We here at Baz have a bit of a downer on Freud, frankly we think the guy had issues: a touch of Narcissism and prone to fantasy episodes but that’s just laywomen’s opinions – and remind us to never use the term ‘laywomen’ again – but we do appreciate some of the ideas he put forward: most specifically those dealing with anxiety.  His theory that society is a major player in the formation of anxiety is something that certainly feels true today: phones, likes, magazines, money, politics.  But Freud being Freud he put it into two neat categories: that of Automatic Anxiety and Signal Anxiety – so the choice is: being afraid of being afraid of something happening to you in the moment and it being terrible, or being afraid of feeling something bad is happening anyway and all that bad stuff is just going to, you know, be really bad.

Good times, are we right, guys?

Freud theorises that these daily worries slip into our unconscious so that at night, an anxiety dream (or a ‘failed dream’) as he called it, is you trying to exorcise the anxiety by sort of living it. We know, super useful; and not traumatic at at all. But that REM state you get into when you’re about 90 minutes into the night will probably bring lovely dreams of being mugged or stuck or that moment of hearing your keys in your bag but not able to find them for an abnormally long time…or is that just us?

Anyway, Automatic Anxiety: what is it? Well, dreams that imagine a scenario when you are ambushed and are helpless to the physical or emotional consequences of it – recreating a traumatic experience – and this is where beardy Freud-y loses us a bit here. He then confidently asserts this is a reflex left over from the experience of both before and during our own births, earning it the name of ‘primary anxiety’. And hey, you don’t get more primary than that.

Well this guy clearly loves a sign... shown here for 'balance'.

Well this guy clearly loves a sign... shown here for 'balance'.

Signal Anxiety, on the other hand, is the sensation of being aware that something bad is going to happen, causing the emotional and physical consequences of a Bad Thing , and that in itself being just as scary as actually experiencing it, so good news – you’re not only going to get stuck on the rollercoaster upside down but you’re going to feel like you were going to before you stepped on it. The body goes into a state of constant preparation, aware that any second you might have to spring into action to avoid the unavoidable fate your dream has cooked up for you. This Freud coined as ‘Neurotic Anxiety’ and we mean….you weren’t kidding, Sigmund.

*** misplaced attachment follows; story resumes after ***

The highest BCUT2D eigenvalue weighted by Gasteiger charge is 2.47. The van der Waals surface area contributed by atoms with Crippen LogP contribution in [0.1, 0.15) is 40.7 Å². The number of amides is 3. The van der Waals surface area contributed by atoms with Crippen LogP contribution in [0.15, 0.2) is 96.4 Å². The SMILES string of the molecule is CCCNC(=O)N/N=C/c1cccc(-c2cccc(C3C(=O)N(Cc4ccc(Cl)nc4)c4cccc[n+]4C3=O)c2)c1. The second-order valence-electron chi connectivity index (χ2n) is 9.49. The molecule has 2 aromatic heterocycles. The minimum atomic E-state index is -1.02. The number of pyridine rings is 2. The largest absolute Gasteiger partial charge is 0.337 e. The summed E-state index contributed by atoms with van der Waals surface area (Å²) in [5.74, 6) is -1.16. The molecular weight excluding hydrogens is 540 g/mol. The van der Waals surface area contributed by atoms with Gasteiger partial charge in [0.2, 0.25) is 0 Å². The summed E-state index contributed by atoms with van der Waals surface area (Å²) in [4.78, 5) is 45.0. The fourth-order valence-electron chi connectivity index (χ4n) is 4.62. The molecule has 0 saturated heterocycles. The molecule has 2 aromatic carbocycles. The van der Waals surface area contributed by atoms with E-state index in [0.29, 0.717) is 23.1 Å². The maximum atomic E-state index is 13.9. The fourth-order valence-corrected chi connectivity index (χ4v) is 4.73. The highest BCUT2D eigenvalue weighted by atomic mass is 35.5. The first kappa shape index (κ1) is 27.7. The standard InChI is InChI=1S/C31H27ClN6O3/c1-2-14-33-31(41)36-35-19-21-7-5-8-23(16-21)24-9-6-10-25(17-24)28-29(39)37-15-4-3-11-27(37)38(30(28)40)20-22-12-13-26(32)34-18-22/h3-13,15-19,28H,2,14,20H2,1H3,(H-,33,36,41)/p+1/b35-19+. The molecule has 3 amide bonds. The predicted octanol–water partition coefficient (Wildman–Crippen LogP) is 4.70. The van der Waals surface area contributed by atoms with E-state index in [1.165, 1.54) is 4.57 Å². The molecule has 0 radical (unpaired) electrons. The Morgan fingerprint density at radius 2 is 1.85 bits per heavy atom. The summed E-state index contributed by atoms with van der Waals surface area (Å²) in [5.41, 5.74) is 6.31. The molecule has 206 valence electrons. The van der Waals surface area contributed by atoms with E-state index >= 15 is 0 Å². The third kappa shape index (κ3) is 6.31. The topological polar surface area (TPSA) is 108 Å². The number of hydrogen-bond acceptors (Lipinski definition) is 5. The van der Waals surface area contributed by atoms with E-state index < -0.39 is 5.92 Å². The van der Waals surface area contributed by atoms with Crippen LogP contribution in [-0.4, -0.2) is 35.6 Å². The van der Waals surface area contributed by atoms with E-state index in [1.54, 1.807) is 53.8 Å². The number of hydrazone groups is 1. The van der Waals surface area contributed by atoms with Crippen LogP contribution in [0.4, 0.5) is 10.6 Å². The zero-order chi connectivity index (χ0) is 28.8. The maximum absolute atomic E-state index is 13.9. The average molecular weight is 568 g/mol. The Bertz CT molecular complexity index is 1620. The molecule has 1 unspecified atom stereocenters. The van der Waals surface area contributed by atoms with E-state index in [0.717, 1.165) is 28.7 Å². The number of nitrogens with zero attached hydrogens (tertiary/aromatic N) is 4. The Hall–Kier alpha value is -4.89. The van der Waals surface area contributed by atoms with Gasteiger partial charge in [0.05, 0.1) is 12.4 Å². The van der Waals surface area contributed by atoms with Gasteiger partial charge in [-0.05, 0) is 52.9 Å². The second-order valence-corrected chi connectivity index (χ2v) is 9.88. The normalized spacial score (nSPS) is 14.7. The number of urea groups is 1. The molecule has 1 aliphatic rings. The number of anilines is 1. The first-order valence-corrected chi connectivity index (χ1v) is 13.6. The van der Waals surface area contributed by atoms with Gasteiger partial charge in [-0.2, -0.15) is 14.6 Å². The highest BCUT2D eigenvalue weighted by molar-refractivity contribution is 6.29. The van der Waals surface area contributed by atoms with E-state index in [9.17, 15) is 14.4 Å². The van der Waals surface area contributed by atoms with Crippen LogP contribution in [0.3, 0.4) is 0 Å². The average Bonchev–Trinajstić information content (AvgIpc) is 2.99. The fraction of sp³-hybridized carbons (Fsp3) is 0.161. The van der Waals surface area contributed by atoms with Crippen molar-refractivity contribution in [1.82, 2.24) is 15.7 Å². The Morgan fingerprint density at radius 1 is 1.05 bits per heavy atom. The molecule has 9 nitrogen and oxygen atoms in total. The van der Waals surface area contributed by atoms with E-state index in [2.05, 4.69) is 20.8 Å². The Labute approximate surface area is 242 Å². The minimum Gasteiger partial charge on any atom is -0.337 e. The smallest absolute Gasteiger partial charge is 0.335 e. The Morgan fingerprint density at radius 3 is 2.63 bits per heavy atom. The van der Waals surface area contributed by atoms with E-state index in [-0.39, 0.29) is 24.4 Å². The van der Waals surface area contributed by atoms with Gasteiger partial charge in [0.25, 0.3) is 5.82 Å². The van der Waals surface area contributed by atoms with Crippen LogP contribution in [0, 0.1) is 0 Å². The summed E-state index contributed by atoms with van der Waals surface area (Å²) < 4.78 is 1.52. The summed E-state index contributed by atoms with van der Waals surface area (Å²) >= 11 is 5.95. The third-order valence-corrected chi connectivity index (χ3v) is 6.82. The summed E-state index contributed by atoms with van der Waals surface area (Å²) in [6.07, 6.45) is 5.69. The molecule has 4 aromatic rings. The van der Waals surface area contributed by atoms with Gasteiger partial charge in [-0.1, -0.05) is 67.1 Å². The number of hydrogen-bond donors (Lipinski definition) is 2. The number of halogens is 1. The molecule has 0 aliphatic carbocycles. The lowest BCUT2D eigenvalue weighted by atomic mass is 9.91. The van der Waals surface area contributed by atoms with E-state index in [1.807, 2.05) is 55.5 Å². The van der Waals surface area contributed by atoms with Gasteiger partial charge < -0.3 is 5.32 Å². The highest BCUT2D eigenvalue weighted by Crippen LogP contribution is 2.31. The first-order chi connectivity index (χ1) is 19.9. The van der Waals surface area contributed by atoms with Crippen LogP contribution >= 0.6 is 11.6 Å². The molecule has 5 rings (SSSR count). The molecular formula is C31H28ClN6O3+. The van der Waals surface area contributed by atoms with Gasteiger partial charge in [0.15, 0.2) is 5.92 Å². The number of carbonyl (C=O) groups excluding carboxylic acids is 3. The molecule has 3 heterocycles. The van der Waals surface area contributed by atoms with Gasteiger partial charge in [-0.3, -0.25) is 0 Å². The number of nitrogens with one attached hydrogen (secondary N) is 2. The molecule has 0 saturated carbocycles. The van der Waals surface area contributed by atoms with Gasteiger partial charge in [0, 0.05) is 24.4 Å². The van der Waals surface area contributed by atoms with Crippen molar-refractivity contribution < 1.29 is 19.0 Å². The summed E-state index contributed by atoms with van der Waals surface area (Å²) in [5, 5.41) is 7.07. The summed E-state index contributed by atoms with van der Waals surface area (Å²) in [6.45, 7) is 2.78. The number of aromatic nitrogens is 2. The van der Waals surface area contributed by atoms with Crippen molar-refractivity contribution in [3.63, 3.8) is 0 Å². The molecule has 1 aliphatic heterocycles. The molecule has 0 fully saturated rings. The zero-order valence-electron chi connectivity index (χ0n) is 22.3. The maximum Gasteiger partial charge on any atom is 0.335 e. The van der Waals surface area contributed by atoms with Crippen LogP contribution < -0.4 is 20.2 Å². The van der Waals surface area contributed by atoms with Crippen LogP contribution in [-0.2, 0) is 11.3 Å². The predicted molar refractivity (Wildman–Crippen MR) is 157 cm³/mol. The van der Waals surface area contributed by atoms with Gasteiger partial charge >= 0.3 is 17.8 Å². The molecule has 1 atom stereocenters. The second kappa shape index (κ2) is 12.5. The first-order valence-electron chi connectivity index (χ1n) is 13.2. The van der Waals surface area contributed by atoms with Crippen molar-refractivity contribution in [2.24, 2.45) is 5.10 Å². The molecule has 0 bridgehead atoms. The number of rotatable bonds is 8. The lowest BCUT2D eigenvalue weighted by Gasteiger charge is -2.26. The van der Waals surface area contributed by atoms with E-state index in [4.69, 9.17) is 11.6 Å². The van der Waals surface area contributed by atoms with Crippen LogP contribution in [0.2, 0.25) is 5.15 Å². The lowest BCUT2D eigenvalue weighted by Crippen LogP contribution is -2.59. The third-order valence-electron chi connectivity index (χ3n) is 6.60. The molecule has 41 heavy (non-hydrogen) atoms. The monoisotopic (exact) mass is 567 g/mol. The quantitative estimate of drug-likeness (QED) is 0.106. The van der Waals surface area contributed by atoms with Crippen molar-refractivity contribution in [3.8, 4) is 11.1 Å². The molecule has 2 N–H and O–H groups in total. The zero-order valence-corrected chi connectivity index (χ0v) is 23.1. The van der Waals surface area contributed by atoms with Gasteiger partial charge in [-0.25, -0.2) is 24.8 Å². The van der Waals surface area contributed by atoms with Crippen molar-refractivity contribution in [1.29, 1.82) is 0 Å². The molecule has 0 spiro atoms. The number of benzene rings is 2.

So how do we get ourselves out of this Primary/Neurotic state unscathed? Well it’s not that easy, really. Freud’s theories of defence mechanisms don’t offer much hope, throwing around words like, Repression, Regression, Projection, Denial…the future could be looking pretty dark, if it weren’t for Sublimation and Rationalisation. Rationality, kids, is your friend and when you employ it to your anxiety dreams through realisation of Freud’s patented ‘Talking Cure’ ™ you can go back to common or garden 'just going back to check I locked the front door' maybe twice, tops. But more Baz in style is Sublimation, where you take that negative energy and instead of wiping it clean away, you mould it into something else that could work for you. Probably Van Gough had anxiety, certainly depression and other tendencies but his art is beautiful and calm. He sublimated like no-ones business, and discounting the ear incident that worked out well. Of course, Freud links this to sexuality and would, at this point in the session, accuse you of having the hots for him, so we’ll leave anxiety there on that fairly positive note.


The main thing is though, enjoy yourself, put on the telly, out on Elbow, have a Pimms, read a monologue, play an improv game and sublimate, sublimate, sublimate/

/Be lazy

(Mood) swings and roundabouts innit?

Just by the way, Baz will always confirm that you did lock the door, cos we’re that kind of friend and we dig you.


Love, Baz x